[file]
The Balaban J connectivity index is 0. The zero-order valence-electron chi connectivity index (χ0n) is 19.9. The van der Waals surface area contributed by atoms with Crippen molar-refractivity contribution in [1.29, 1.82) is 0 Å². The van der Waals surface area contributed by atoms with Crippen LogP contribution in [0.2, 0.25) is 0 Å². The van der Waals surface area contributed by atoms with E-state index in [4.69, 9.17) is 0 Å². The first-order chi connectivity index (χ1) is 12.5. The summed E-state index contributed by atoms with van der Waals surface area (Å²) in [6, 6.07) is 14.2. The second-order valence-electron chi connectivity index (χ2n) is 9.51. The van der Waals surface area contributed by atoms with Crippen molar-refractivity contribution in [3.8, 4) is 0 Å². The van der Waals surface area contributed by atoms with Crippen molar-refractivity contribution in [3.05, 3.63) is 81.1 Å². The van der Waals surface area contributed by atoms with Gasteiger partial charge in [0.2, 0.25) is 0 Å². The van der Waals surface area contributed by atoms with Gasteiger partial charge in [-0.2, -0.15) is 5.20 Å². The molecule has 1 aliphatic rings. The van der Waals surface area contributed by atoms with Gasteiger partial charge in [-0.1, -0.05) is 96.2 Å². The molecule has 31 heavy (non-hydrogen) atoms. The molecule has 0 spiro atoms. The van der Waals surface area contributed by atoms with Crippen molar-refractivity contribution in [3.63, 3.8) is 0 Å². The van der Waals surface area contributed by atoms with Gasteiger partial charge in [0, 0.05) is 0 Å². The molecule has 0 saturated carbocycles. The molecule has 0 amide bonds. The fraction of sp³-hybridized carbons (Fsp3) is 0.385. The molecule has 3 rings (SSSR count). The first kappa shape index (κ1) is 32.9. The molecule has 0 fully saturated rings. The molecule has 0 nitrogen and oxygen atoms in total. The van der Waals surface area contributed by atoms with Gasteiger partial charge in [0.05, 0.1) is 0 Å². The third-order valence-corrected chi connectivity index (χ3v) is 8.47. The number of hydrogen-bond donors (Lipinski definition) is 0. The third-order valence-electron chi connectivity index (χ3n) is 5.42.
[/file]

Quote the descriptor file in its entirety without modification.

The Balaban J connectivity index is 0. The zero-order valence-electron chi connectivity index (χ0n) is 19.9. The van der Waals surface area contributed by atoms with Crippen molar-refractivity contribution in [1.29, 1.82) is 0 Å². The van der Waals surface area contributed by atoms with Crippen LogP contribution in [0.2, 0.25) is 0 Å². The van der Waals surface area contributed by atoms with E-state index in [4.69, 9.17) is 0 Å². The first-order chi connectivity index (χ1) is 12.5. The summed E-state index contributed by atoms with van der Waals surface area (Å²) in [6, 6.07) is 14.2. The second-order valence-electron chi connectivity index (χ2n) is 9.51. The van der Waals surface area contributed by atoms with Crippen molar-refractivity contribution in [3.8, 4) is 0 Å². The van der Waals surface area contributed by atoms with Crippen molar-refractivity contribution in [3.05, 3.63) is 81.1 Å². The van der Waals surface area contributed by atoms with Gasteiger partial charge in [0.2, 0.25) is 0 Å². The van der Waals surface area contributed by atoms with Gasteiger partial charge in [-0.2, -0.15) is 5.20 Å². The molecule has 1 aliphatic rings. The van der Waals surface area contributed by atoms with Gasteiger partial charge in [-0.1, -0.05) is 96.2 Å². The molecule has 31 heavy (non-hydrogen) atoms. The molecule has 0 spiro atoms. The van der Waals surface area contributed by atoms with Crippen molar-refractivity contribution in [3.63, 3.8) is 0 Å². The van der Waals surface area contributed by atoms with Gasteiger partial charge in [0, 0.05) is 0 Å². The molecule has 0 saturated carbocycles. The molecule has 0 amide bonds. The fraction of sp³-hybridized carbons (Fsp3) is 0.385. The molecule has 3 rings (SSSR count). The first kappa shape index (κ1) is 32.9. The molecule has 0 fully saturated rings. The molecule has 0 nitrogen and oxygen atoms in total. The van der Waals surface area contributed by atoms with Gasteiger partial charge in [0.05, 0.1) is 0 Å². The third-order valence-corrected chi connectivity index (χ3v) is 8.47. The number of hydrogen-bond donors (Lipinski definition) is 0. The third-order valence-electron chi connectivity index (χ3n) is 5.42.